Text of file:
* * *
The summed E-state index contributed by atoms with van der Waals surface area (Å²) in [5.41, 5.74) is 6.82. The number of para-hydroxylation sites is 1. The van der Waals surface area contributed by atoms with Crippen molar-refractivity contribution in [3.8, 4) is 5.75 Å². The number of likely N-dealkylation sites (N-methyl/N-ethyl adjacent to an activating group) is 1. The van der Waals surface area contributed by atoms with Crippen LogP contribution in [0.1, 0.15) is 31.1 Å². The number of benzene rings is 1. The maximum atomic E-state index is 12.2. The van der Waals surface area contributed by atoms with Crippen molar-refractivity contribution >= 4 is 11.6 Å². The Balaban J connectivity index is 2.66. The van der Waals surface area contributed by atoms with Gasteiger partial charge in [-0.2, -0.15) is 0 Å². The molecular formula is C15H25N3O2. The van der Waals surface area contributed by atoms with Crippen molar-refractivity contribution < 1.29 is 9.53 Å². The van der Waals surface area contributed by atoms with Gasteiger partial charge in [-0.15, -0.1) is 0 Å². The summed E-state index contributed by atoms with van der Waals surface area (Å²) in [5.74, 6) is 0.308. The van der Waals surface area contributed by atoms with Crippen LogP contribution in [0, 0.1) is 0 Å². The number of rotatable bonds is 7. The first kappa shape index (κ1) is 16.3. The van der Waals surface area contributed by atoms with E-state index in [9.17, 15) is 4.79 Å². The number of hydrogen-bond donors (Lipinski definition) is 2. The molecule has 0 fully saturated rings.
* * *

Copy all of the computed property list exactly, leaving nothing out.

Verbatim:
The summed E-state index contributed by atoms with van der Waals surface area (Å²) in [5.41, 5.74) is 6.82. The number of para-hydroxylation sites is 1. The van der Waals surface area contributed by atoms with Crippen molar-refractivity contribution in [3.8, 4) is 5.75 Å². The number of likely N-dealkylation sites (N-methyl/N-ethyl adjacent to an activating group) is 1. The van der Waals surface area contributed by atoms with Crippen LogP contribution in [0.1, 0.15) is 31.1 Å². The number of benzene rings is 1. The maximum atomic E-state index is 12.2. The van der Waals surface area contributed by atoms with Crippen molar-refractivity contribution >= 4 is 11.6 Å². The Balaban J connectivity index is 2.66. The van der Waals surface area contributed by atoms with Gasteiger partial charge in [-0.2, -0.15) is 0 Å². The molecular formula is C15H25N3O2. The van der Waals surface area contributed by atoms with Crippen molar-refractivity contribution < 1.29 is 9.53 Å². The van der Waals surface area contributed by atoms with Gasteiger partial charge in [-0.15, -0.1) is 0 Å². The summed E-state index contributed by atoms with van der Waals surface area (Å²) in [5.74, 6) is 0.308. The van der Waals surface area contributed by atoms with Crippen LogP contribution in [0, 0.1) is 0 Å². The number of rotatable bonds is 7. The first kappa shape index (κ1) is 16.3. The van der Waals surface area contributed by atoms with E-state index in [9.17, 15) is 4.79 Å². The number of hydrogen-bond donors (Lipinski definition) is 2. The molecule has 0 fully saturated rings.